Old 06-13-2010, 01:25 AM #1 (permalink)
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Default Snow Flake

At 3.00am, at 4.30, 6.00, and then 7.00 we peaked through the blinds in our 'studio chalet' (which sounds just a little oxymoronic: isn't it one or the other?) hoping against hope to see snow!

Would our third alpine escape prove as disappointingly snow-flake-free as the previous two? The emotions involved in this simple state of affairs were, for me, cataclysmic. Surely a mature man and his Favourite Wife would have learned to adopt a philosophical stance towards lifeís ups and downs after our many years of turbulent family life? Not by a long shot!

It's something that I have noticed happening lately: I agonize over all the wrong things. I obsess over trivial details and invest myself in insignificance as though life itself were in the balance. Sometimes I feel like a flake! I needed to purchase a head band torch for the Gibson Desert trip I have just completed. I went to shop after shop, day after day, endlessly lugging Bugger in and out of the car boot and then waking up during the night: completely unable to make a decision! A fortnight ago we spent a blissful weekend celebrating the engagement of one of my daughters. It was truly a glorious time, culminating with a seaside picnic where our nine year old girl characteristically absconded from her post in a perfect family photo. It was a very normal thing for her to do; and typical of the stubborn independence that we have come to associate with Down syndrome. Yet this one moment of disappointment - a simple photo with a child missing - threatened my equilibrium for days!

A life-crisis magnifies the unimportant. Normal proportion goes out the window to be replaced with an imposed sense of urgency, probably false, that says "now or never!" An absurd drive for continued real-time perfection exaggerates every loss and tarnishes every pleasure.

I once read the moving account of a holocaust survivor who spoke of her parents being unable to protect her from serious harm during her childhood. Having witnessed unimaginable evil they could no longer perceive ordinary danger. Although it might seem trivial by comparison, I sometimes feel that my thoughts are so often occupied with ultimate issues that I donít know any longer how to handle immediate ones.

So, we kept vigil in our chalet, but we were to be disappointed once more! The snow was a no-show beyond the pane of our window; with much consequent pain in our hearts.

Driving home we detoured through Thredbo and noticed a ski lift running up the mountainside. Karen went to investigate, which was unexpected as her choice of seating leans decisively toward something soft and cosy near the fire, certainly not a chair lift, and she abhors heights. She soon returned with a firm declaration, "No, no and no! It's raining, it's scary, it's extremely cold and you won't be able to move quick enough to get on the seat and what would happen with Bugger (the wheel chair) and what will you do at the top without it anyway? Definitely No!" All of which sounded pretty exciting to me!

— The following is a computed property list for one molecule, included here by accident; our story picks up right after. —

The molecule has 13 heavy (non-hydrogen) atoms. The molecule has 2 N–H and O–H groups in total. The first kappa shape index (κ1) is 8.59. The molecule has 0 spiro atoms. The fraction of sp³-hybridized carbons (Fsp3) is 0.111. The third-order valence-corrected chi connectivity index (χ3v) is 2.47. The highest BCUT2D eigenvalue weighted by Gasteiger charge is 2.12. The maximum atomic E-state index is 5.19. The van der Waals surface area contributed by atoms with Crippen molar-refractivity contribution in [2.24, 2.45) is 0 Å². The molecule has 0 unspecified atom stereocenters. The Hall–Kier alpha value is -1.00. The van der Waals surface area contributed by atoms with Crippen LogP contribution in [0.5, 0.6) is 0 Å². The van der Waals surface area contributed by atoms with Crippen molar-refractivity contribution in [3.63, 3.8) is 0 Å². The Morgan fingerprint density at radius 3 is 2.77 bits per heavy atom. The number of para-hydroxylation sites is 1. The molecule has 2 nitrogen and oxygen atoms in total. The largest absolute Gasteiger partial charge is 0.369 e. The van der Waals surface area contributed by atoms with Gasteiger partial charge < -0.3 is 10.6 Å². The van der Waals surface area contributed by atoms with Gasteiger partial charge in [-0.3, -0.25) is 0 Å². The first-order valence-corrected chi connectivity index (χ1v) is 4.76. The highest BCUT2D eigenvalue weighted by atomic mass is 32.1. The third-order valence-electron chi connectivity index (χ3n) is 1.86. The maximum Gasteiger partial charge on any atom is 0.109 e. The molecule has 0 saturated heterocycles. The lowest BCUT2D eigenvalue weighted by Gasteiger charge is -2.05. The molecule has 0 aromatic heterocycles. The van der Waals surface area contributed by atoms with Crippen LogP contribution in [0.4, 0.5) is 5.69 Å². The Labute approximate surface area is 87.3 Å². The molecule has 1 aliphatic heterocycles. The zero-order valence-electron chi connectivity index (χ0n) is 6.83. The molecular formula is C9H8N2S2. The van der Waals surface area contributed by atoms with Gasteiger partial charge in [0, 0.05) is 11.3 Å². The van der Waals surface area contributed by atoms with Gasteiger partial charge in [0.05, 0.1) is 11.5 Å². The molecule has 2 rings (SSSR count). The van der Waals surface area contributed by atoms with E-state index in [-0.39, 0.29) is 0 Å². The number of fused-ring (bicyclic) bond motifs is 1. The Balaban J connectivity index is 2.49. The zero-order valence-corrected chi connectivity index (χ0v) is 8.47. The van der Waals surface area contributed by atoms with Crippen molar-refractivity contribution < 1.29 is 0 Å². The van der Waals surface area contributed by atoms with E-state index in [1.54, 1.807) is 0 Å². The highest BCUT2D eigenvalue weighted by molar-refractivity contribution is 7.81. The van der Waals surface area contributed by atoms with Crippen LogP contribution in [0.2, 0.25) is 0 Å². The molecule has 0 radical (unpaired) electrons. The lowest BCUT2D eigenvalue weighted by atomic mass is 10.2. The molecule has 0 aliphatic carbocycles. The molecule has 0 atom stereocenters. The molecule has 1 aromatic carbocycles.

Once more my flaky emotions saw an opportunity to flurry. But we might never come here again. Next time we find a mountain I might not be well enough. We haven't seen any snow. Now or never!

But just a few miles further on my wife spun the car around. Itís not for nothing I call her Favourite! We headed back, hired the clothing, bought the tickets!

It was brilliant, dazzling! And terrifying for one of us. Towards the top of the 600 metre cable lift (with Bugger securely stowed on the seat beside us) the temperature dropped even lower, the wind blew and snow began to whip around our faces! On the summit we drank hot tea in the highest restaurant in the country; and learned that we had arrived for the very first snow fall of the season! Then we ventured out into the white. Rather hard to find words to describe the fun and exhilaration of our day in the snow.

Reason returned, balance was regained and our cares vanished for that day. I'd like to think that we learned, once more, that life is held in bigger hands than our own. I'm a little worried that I might soon embrace another flaky cause; but even if I do, I know beyond doubt that I won't do it alone.

Rejoice!
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Old 06-13-2010, 02:55 PM #2 (permalink)
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Default Re: Snow Flake

I'm very glad you had your snow experience! Your favorite wife is certainly a "keeper" to risk the heights in order to share that with you... and it sounds as though she also enjoyed it greatly. It's obvious she wanted you to have your snow.

Focusing on things other than this "life and death" passage is probably very common. I think it's a natural way for the mind to cope, and at least your causes aren't (so far, anyway) dangerous to your wife or children.

Thank you for posting, Roderick. It's always great to read your musings and stories.
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